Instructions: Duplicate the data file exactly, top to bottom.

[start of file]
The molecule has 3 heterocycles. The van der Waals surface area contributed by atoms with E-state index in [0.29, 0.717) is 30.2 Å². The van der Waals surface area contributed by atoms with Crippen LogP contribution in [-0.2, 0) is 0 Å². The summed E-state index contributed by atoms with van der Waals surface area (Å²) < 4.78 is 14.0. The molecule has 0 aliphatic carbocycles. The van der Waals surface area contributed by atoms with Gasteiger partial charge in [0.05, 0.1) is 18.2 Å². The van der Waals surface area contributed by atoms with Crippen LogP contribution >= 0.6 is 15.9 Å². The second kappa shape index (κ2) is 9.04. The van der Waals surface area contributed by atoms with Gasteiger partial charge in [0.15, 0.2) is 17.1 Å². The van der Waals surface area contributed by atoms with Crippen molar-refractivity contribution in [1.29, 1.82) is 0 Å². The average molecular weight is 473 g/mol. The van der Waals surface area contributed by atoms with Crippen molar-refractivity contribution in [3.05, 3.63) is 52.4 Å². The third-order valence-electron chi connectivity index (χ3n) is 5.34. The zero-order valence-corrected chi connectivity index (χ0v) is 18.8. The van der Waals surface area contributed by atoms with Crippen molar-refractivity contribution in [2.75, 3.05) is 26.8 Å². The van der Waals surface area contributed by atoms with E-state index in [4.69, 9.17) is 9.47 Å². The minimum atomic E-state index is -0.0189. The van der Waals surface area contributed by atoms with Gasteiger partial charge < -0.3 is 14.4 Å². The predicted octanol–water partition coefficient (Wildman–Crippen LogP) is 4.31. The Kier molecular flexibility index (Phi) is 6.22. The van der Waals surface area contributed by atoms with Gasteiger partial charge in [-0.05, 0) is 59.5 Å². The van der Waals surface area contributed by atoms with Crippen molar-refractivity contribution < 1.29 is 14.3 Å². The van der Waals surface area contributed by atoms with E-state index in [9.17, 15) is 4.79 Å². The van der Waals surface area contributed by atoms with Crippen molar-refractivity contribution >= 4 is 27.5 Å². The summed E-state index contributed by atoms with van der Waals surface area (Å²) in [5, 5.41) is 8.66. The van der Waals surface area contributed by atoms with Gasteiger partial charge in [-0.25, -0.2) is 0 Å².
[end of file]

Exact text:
The molecule has 3 heterocycles. The van der Waals surface area contributed by atoms with E-state index in [0.29, 0.717) is 30.2 Å². The van der Waals surface area contributed by atoms with Crippen LogP contribution in [-0.2, 0) is 0 Å². The summed E-state index contributed by atoms with van der Waals surface area (Å²) < 4.78 is 14.0. The molecule has 0 aliphatic carbocycles. The van der Waals surface area contributed by atoms with Gasteiger partial charge in [0.05, 0.1) is 18.2 Å². The van der Waals surface area contributed by atoms with Crippen LogP contribution >= 0.6 is 15.9 Å². The second kappa shape index (κ2) is 9.04. The van der Waals surface area contributed by atoms with Gasteiger partial charge in [0.15, 0.2) is 17.1 Å². The van der Waals surface area contributed by atoms with Crippen molar-refractivity contribution in [1.29, 1.82) is 0 Å². The average molecular weight is 473 g/mol. The van der Waals surface area contributed by atoms with Crippen molar-refractivity contribution in [3.05, 3.63) is 52.4 Å². The third-order valence-electron chi connectivity index (χ3n) is 5.34. The zero-order valence-corrected chi connectivity index (χ0v) is 18.8. The van der Waals surface area contributed by atoms with Crippen molar-refractivity contribution in [2.75, 3.05) is 26.8 Å². The van der Waals surface area contributed by atoms with E-state index in [4.69, 9.17) is 9.47 Å². The minimum atomic E-state index is -0.0189. The van der Waals surface area contributed by atoms with Gasteiger partial charge < -0.3 is 14.4 Å². The predicted octanol–water partition coefficient (Wildman–Crippen LogP) is 4.31. The Kier molecular flexibility index (Phi) is 6.22. The van der Waals surface area contributed by atoms with Gasteiger partial charge in [-0.05, 0) is 59.5 Å². The van der Waals surface area contributed by atoms with Crippen molar-refractivity contribution < 1.29 is 14.3 Å². The van der Waals surface area contributed by atoms with E-state index in [9.17, 15) is 4.79 Å². The van der Waals surface area contributed by atoms with Crippen molar-refractivity contribution >= 4 is 27.5 Å². The summed E-state index contributed by atoms with van der Waals surface area (Å²) in [5, 5.41) is 8.66. The van der Waals surface area contributed by atoms with Gasteiger partial charge in [-0.25, -0.2) is 0 Å².